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Discomfort With Same Sex Attractions

Intro

Discomfort about one’s sexual orientation, when it pertains to same-sex attraction leads to psychological distress, characterized by feelings of anxiety, depression and loneliness. It is not uncommon for individuals experiencing such discomfort to exhibit self-destructive behaviors such as suicide, suicide attempts, and alcohol and drug abuse. While not experienced by all homosexual people, young people and those without proper emotional support are thought to be more affected.

The World health organization (WHO) characterizes this condition as a mental disorder termed as Ego-dystonic sexual orientation, when accompanied by the need to change one’s orientation so as to align with the dominant heteronormative narrative.

Cause

During adolescence when young boys and girls start to initiate romantic attachments, they may find that their feelings are at odds with the heteronormative stance of society. Same-sex attraction can therefore lead to individuals feeling lost, conflicted, inferior and shameful because of imagined or real disapproval from society and their peers.

Feelings of alienation may be exacerbated when accompanied by pressure to conform from religious and social institutions. In fact in many countries the illegalization of homosexuality, adds to the stigma faced by such individuals and further marginalizes them.

Risk Factors:

Adolescents are at a greater risk to suffer from distress about their same-sex attraction as they are just beginning to develop such feelings and may not know how to deal with them.

Sexual minority or homosexual adolescents who do not have strong familial relationships, have been found to be more prone to affective stress from homosexual feelings.

The amount of schooling or education one has had also plays a role in how susceptible to feelings of distress homosexuals may be.

Homosexual individuals, adults as well as teenagers, who have not yet “come out” publically are also more at risk.

Clinical Presentation

Homosexual youth are at a much greater risk for mental health problems, including depression. Suicide rates are significantly higher (2 to 3 times) for sexual minorities compared with those for the sexual majority. Same-sex attracted individuals are also far more likely to abuse alcohol and illegal drugs. Social withdrawal and isolation are typically also seen.

Homosexual adults also have a greater risk of self-destructive behaviors pertaining to alcohol and drug abuse. They have higher suicide rates, anxiety, mental disorders and phobias. In addition lesbian women are more prone to obesity, this has been tied to self-esteems issues rather than genetic factors.

Gay men and lesbians may also develop negative attitudes towards same-sex attraction as a result of growing up in a homophobic and prejudiced heteronormative society. This is termed Internalized homonegativity and may further negatively impact the personality, emotions, and behavior of homosexuals.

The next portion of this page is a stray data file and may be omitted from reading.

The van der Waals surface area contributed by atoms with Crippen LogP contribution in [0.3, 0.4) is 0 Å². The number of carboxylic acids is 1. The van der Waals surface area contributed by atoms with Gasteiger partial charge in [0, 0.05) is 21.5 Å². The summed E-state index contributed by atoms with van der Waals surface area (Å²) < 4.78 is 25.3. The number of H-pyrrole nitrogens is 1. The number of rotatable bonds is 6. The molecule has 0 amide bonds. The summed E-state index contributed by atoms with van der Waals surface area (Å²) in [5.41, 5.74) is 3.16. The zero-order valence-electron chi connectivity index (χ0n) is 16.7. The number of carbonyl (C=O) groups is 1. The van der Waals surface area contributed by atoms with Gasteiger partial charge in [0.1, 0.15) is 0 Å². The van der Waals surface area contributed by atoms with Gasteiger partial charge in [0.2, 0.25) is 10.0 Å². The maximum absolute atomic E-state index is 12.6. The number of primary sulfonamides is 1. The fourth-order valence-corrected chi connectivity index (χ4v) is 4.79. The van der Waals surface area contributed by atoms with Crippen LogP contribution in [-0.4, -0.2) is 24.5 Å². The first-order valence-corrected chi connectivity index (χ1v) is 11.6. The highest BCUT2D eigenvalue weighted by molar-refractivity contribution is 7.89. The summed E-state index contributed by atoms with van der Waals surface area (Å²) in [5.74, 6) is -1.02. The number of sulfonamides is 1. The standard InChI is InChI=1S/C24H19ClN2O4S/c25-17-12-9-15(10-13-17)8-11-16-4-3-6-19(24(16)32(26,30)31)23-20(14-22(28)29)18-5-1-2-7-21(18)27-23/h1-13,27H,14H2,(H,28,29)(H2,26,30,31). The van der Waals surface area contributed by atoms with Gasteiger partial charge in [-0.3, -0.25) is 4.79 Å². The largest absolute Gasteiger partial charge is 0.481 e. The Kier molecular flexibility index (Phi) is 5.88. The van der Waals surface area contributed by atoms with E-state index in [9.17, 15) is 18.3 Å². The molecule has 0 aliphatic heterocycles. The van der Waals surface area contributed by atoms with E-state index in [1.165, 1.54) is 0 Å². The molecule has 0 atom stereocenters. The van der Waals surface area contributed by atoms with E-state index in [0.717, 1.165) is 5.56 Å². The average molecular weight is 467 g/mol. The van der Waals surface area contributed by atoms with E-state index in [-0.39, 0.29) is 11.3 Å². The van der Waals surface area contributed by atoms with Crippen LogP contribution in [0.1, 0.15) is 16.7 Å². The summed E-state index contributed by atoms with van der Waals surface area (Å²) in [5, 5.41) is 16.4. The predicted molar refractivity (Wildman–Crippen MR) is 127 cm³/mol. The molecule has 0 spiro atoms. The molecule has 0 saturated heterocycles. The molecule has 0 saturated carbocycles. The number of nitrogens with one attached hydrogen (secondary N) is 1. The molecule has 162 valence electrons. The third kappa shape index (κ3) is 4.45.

Diagnosis

Distress over same-sex attraction can lead to a whole gamut of psychological problems and identifying them in homosexual youth and adults will require psychiatric and psychological intervention.

Ego-dystonic sexual orientation is a disorder recognized by the WHO but not by the American psychiatric association’s DSM-V. The disorder is characterized by the persistent need to change one’s sexual orientation from homosexual to heterosexual because it is at odds with the individual’s self-image. Its diagnosis involves determining whether it meets the criteria laid down by WHO’s diagnostic manual ICD-10. The DSM-V does not include this disorder as it was criticized by psychiatric professionals who viewed the inclusion of the disorder as a way to pathologize homosexuality.

Treatment

Treatment for distress over same-sex attraction will involve addressing those feelings of distress, their outcomes and origins and becoming more comfortable with an individual’s sexual orientation. This can be done with the help of a psychologist , psychiatrist or a trained mental health professional. It is important for affected individuals to realize that their sexual orientation is not a disorder and to deal with feelings of marginalization and social stigma when confronted with a heterosexist society.

It is also advantageous to develop support networks consisting of not just family and friends but also other homosexuals such as those found in LGBT support clubs. This is useful in alleviating feelings of isolation, loneliness and alienation.

Treatment for Ego-dystonic sexual orientation can be controversial as it sometimes centers on changing a person’s sexual orientation and behavior. While psychotherapy and religious treatment have been used to convert sexual orientation, there is no evidence to support whether this is a permanent or even a desirable outcome.

Prevention

A society that is more open to gender variance, more accepting of differing sexual orientations is the most obvious and ideal solution. Currently in many societies, the “othering” of individuals who deviate from the dominant heterosexual discourse is mainly responsible for marginalizing homosexuals.

Family and schools can play an important role in making conditions more conducive to an individual’s acceptance of his/her sexual orientation.In fact in many schools, bullying of LGBT individuals is a huge problem and needs to be addressed by teachers and parents alike.

In large parts of Africa, the Middle East and Asia, homosexuality is illegal and engaging in homosexual sex is a crime. Legalizing homosexuality will go a long way in making it less of a social stigma.